Questions raised over research suggesting jabs offer ‘waning protection’ against Covid

25 August 2021, 00:01 | Updated: 25 August 2021, 09:25

People who received their Covid jabs first may now be more at risk of catching Covid than those vaccinated more recently
People who received their Covid jabs first may now be more at risk of catching Covid than those vaccinated more recently. Picture: Alamy

By Daisy Stephens

Scientists are urging people to keep getting the Covid jab after research emerged which suggested the effectiveness of the vaccines could drop slightly after several months.

Data from the Zoe Covid Study app suggests that after five to six months the protection from the Pfizer jab falls by around 14 per cent, and for AstraZeneca it falls by around 10 per cent.

But scientists have urged caution over the Zoe app data and have highlighted that the effectiveness of any vaccination would wane with time and that the results are expected.

Waning immunity against infection does not mean double-jabbed people are less protected against hospitalisation and death. 

Dr Simon Clarke, Associate Professor in Cellular Microbiology, University of Reading, said: “More robust data from other studies shows that while double vaccinated individuals are well protected against infection, and even better protected against serious disease, their level of immunity differs between individuals, and does dissipate over time.”

“The ZOE app is a useful tool in monitoring people’s symptoms and that is what it relies on for its data, but on its own it cannot accurately monitor the number of infections in the population, as some have claimed."

Prof Paul Hunter, Professor in Medicine, The Norwich School of Medicine, University of East Anglia, said: “One issue is how much of this decline is vaccine effectiveness is down to waning immunity and how much is due to the greater prevalence of the Delta variant which is known to be more resistant to prior immunity from vaccination.

Dr Julian Tang, Honorary Associate Professor/Clinical Virologist, Respiratory Sciences, University of Leicester, said the findings did not come as a surprise.

He said: "The current generation of COVID vaccines were designed against the original Wuhan virus variant - so of course they will be less effective against the delta variant than a COVID-19 vaccine designed specifically against the delta variant."

Professor Adam Finn of the JCVI said today that "other studies are showing maintenance of good protection against serious illness and hospitalisation.

"So that's encouraging actually that people who've had two doses are still very much well protected against serious illness, which is our main objective.

"But we do need to watch out very carefully to see if this waning begins to translate into occurrence of more severe cases because then boosters will be needed."

Lead scientist on the study Tim Spector says that a "worst case" scenario could see those who received their coronavirus jabs first - for example, elderly people and healthcare workers - having less than 50 per cent protection by the winter.

"In my opinion, a reasonable worst-case scenario could see protection below 50 per cent for the elderly and healthcare workers by winter," said Prof Spector.

"If high levels of infection [remain] in the UK, driven by loosened social restrictions and a highly transmissible variant, this scenario could mean increased hospitalisations and deaths."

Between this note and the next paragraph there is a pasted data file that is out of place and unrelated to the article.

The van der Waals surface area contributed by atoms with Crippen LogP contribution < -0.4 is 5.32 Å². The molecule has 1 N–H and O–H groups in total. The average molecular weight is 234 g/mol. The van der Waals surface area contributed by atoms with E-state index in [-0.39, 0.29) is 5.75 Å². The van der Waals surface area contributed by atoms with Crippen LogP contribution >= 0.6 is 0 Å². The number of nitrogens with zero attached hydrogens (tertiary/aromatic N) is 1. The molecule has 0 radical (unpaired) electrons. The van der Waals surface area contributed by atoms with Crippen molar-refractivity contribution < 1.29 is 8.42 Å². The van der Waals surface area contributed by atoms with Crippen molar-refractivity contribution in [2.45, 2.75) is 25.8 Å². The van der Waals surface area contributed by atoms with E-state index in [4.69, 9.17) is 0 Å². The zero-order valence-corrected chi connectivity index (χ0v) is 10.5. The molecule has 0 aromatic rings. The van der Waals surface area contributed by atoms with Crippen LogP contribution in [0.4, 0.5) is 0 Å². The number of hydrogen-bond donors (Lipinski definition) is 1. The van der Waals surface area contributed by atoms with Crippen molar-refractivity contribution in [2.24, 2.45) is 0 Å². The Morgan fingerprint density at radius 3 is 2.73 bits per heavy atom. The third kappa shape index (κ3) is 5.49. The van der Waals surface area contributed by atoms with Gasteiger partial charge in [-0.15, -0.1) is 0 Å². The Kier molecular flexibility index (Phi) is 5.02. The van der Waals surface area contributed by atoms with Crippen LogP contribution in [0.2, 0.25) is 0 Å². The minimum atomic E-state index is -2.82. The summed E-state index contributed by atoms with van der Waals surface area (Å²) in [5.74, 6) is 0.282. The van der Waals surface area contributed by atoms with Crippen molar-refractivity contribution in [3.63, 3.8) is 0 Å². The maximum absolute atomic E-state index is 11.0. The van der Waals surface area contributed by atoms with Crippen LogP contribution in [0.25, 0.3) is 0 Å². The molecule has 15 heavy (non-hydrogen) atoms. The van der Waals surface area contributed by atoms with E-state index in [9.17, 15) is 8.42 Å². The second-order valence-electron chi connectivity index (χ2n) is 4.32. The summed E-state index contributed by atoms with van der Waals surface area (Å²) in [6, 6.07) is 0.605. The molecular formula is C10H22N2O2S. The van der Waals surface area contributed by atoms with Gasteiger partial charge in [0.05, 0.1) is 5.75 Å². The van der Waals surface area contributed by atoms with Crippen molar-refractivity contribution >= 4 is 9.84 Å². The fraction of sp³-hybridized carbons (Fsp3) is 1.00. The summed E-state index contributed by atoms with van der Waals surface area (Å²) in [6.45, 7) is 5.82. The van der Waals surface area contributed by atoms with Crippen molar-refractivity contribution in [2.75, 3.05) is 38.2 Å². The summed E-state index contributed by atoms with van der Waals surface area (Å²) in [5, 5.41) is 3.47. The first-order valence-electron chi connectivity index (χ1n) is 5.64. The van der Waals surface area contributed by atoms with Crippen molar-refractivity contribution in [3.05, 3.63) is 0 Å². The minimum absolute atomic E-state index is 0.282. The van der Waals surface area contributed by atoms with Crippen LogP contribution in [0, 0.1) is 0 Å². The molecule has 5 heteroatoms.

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"We urgently need to make plans for vaccine boosters, and based on vaccine resources, decide if a strategy to vaccinate children is sensible if our aim is to reduce deaths and hospital admissions."

He added: "Waning protection is to be expected and is not a reason to not get vaccinated.

"Vaccines still provide high levels of protection for the majority of the population, especially against the Delta variant, so we still need as many people as possible to get fully vaccinated."

Across the UK, vaccines were rolled out among the older and the most vulnerable in society - along with health workers - before being offered to younger age groups across the UK.

This means the majority of people who had their second dose five to six months ago will be older or considered vulnerable due to other health factors.

The data therefore suggests these people are now likely to be at increased risk of Covid-19 compared to those vaccinated more recently - hence the need for a booster programme for these groups.

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The study drew on more than 1.2 million test results and participants.

It used data from vaccines which were logged from December 8 last year to July 3 2021, and from infections which occurred between May 26 this year when the Delta variant became dominant, and July 31.

The figures showed that the Pfizer jab was 88 per cent effective at preventing Covid infection a month after the second dose - but this dropped to 74 per cent after five to six months.

Similarly, the AstraZeneca vaccine provided 77 per cent infection a month after the second dose, falling to 67 per cent five to six months later.

Both jabs had an initial effectiveness that was lower than the figures given after clinical trials, which is to be expected, and is partly because the jabs were not trialled against the now dominant Delta variant of the virus.

The results of this study have been adjusted to give an average risk of infection reduction across the population, and therefore researchers say that individual risk may vary due to person-to-person differences in antibody duration.

Researchers say that in order to confidently illustrate how vaccine effectiveness changes over time in different age groups, more data is needed over a longer period of time.